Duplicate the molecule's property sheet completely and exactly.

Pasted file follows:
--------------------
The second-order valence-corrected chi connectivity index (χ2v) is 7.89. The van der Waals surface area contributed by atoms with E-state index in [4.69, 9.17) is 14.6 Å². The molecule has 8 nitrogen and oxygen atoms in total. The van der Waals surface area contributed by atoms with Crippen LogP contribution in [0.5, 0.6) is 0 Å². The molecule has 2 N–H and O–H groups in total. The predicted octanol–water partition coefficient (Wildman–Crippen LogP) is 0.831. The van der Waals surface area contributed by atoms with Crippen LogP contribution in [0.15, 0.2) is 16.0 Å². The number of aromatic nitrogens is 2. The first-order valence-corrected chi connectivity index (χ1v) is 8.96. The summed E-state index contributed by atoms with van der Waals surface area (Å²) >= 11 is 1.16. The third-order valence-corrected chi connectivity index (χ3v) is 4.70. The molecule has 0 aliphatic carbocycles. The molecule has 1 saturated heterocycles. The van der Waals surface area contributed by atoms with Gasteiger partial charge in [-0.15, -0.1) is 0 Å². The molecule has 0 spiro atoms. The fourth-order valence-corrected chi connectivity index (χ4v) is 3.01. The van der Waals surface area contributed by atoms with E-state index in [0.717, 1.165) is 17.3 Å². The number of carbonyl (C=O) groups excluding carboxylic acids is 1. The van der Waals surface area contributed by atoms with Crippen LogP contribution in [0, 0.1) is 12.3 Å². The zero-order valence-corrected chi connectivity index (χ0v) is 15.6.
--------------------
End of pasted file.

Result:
The second-order valence-corrected chi connectivity index (χ2v) is 7.89. The van der Waals surface area contributed by atoms with E-state index in [4.69, 9.17) is 14.6 Å². The molecule has 8 nitrogen and oxygen atoms in total. The van der Waals surface area contributed by atoms with Crippen LogP contribution in [0.5, 0.6) is 0 Å². The molecule has 2 N–H and O–H groups in total. The predicted octanol–water partition coefficient (Wildman–Crippen LogP) is 0.831. The van der Waals surface area contributed by atoms with Crippen LogP contribution in [0.15, 0.2) is 16.0 Å². The number of aromatic nitrogens is 2. The first-order valence-corrected chi connectivity index (χ1v) is 8.96. The summed E-state index contributed by atoms with van der Waals surface area (Å²) >= 11 is 1.16. The third-order valence-corrected chi connectivity index (χ3v) is 4.70. The molecule has 0 aliphatic carbocycles. The molecule has 1 saturated heterocycles. The van der Waals surface area contributed by atoms with Gasteiger partial charge in [-0.15, -0.1) is 0 Å². The molecule has 0 spiro atoms. The fourth-order valence-corrected chi connectivity index (χ4v) is 3.01. The van der Waals surface area contributed by atoms with E-state index in [0.717, 1.165) is 17.3 Å². The number of carbonyl (C=O) groups excluding carboxylic acids is 1. The van der Waals surface area contributed by atoms with Crippen LogP contribution in [0, 0.1) is 12.3 Å². The zero-order valence-corrected chi connectivity index (χ0v) is 15.6.